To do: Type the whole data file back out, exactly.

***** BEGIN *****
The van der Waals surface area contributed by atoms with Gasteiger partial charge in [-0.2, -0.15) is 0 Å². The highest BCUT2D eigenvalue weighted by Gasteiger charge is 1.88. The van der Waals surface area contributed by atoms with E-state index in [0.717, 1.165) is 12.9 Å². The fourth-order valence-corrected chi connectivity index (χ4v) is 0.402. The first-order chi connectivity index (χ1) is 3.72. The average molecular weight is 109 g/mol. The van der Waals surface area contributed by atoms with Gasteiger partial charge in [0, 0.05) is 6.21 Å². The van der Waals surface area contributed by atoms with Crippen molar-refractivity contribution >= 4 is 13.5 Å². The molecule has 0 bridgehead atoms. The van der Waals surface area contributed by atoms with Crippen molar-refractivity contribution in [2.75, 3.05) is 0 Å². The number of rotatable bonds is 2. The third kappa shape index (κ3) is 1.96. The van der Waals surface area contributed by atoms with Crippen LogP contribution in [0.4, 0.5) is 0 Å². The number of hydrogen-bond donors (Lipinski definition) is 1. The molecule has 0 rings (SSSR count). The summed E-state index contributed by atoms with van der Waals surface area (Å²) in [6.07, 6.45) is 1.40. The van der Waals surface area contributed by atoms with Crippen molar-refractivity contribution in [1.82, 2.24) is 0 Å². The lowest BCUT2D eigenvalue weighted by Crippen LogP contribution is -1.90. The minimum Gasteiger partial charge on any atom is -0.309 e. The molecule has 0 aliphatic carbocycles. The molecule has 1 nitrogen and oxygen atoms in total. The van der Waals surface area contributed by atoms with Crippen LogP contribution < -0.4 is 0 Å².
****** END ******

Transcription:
The van der Waals surface area contributed by atoms with Gasteiger partial charge in [-0.2, -0.15) is 0 Å². The highest BCUT2D eigenvalue weighted by Gasteiger charge is 1.88. The van der Waals surface area contributed by atoms with E-state index in [0.717, 1.165) is 12.9 Å². The fourth-order valence-corrected chi connectivity index (χ4v) is 0.402. The first-order chi connectivity index (χ1) is 3.72. The average molecular weight is 109 g/mol. The van der Waals surface area contributed by atoms with Gasteiger partial charge in [0, 0.05) is 6.21 Å². The van der Waals surface area contributed by atoms with Crippen molar-refractivity contribution >= 4 is 13.5 Å². The molecule has 0 bridgehead atoms. The van der Waals surface area contributed by atoms with Crippen molar-refractivity contribution in [2.75, 3.05) is 0 Å². The number of rotatable bonds is 2. The third kappa shape index (κ3) is 1.96. The van der Waals surface area contributed by atoms with Crippen LogP contribution in [0.4, 0.5) is 0 Å². The number of hydrogen-bond donors (Lipinski definition) is 1. The molecule has 0 rings (SSSR count). The summed E-state index contributed by atoms with van der Waals surface area (Å²) in [6.07, 6.45) is 1.40. The van der Waals surface area contributed by atoms with Crippen molar-refractivity contribution in [1.82, 2.24) is 0 Å². The lowest BCUT2D eigenvalue weighted by Crippen LogP contribution is -1.90. The minimum Gasteiger partial charge on any atom is -0.309 e. The molecule has 0 aliphatic carbocycles. The molecule has 1 nitrogen and oxygen atoms in total. The van der Waals surface area contributed by atoms with Crippen LogP contribution < -0.4 is 0 Å².